What can I do if I want to drop charges against someone?

UPDATED: Oct 1, 2022

Advertiser Disclosure

It’s all about you. We want to help you make the right legal decisions.

We strive to help you make confident insurance and legal decisions. Finding trusted and reliable insurance quotes and legal advice should be easy. This doesn’t influence our content. Our opinions are our own.

UPDATED: Oct 1, 2022Fact Checked

Get Legal Help Today

Compare Quotes From Top Companies and Save

secured lock Secured with SHA-256 Encryption

What can I do if I want to drop charges against someone?

I recently had a bad situation with a significant other. The significant other was under the influence of alcohol at the time. There were bad dcima made and I panicked. I want to drop the charges. I know that is ultimately the court’s decision but I’d like to attempt to convince them to not follow through.

Asked on August 29, 2017 under Criminal Law, North Carolina


M.D., Member, California and New York Bar / FreeAdvice Contributing Attorney

Answered 5 years ago | Contributor

As you are aware, whether or not to drop criminal charges is up to the prosecutor. If there is enough other evidence sufficient to support a conviction, then the case will go forward. The fact is that many times victims in these type cases (i.e. domestic violence) are intimidated and threatened into not cooperating with the state, therefore such charges are not only reluctantly dropped by the DA's office.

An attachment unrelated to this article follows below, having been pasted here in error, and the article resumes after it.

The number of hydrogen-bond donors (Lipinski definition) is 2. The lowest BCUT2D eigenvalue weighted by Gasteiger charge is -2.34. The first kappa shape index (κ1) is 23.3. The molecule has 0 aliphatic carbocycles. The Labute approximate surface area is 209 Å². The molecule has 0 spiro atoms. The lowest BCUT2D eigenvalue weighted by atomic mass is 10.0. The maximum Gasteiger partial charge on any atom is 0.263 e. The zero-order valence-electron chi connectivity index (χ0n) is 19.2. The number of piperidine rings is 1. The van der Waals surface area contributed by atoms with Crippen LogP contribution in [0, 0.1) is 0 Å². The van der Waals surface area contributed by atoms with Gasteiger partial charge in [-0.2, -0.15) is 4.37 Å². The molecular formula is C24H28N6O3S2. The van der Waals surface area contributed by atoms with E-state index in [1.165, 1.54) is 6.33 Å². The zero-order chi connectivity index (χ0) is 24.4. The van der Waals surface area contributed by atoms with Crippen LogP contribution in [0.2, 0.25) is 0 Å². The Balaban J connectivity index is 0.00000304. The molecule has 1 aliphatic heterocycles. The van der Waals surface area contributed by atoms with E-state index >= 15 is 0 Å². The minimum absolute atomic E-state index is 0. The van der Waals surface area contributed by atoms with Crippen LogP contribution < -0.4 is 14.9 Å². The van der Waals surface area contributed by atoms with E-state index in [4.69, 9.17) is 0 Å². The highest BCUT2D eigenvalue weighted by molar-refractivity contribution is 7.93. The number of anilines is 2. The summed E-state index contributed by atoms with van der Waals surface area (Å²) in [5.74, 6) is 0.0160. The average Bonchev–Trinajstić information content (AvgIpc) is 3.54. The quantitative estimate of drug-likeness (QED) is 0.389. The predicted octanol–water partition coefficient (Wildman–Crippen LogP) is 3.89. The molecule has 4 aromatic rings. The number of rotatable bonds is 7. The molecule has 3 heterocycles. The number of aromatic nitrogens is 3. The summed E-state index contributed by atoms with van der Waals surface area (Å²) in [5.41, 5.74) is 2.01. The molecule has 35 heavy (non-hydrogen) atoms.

IMPORTANT NOTICE: The Answer(s) provided above are for general information only. The attorney providing the answer was not serving as the attorney for the person submitting the question or in any attorney-client relationship with such person. Laws may vary from state to state, and sometimes change. Tiny variations in the facts, or a fact not set forth in a question, often can change a legal outcome or an attorney's conclusion. Although AttorneyPages.com has verified the attorney was admitted to practice law in at least one jurisdiction, he or she may not be authorized to practice law in the jurisdiction referred to in the question, nor is he or she necessarily experienced in the area of the law involved. Unlike the information in the Answer(s) above, upon which you should NOT rely, for personal advice you can rely upon we suggest you retain an attorney to represent you.

Get Legal Help Today

Find the right lawyer for your legal issue.

secured lock Secured with SHA-256 Encryption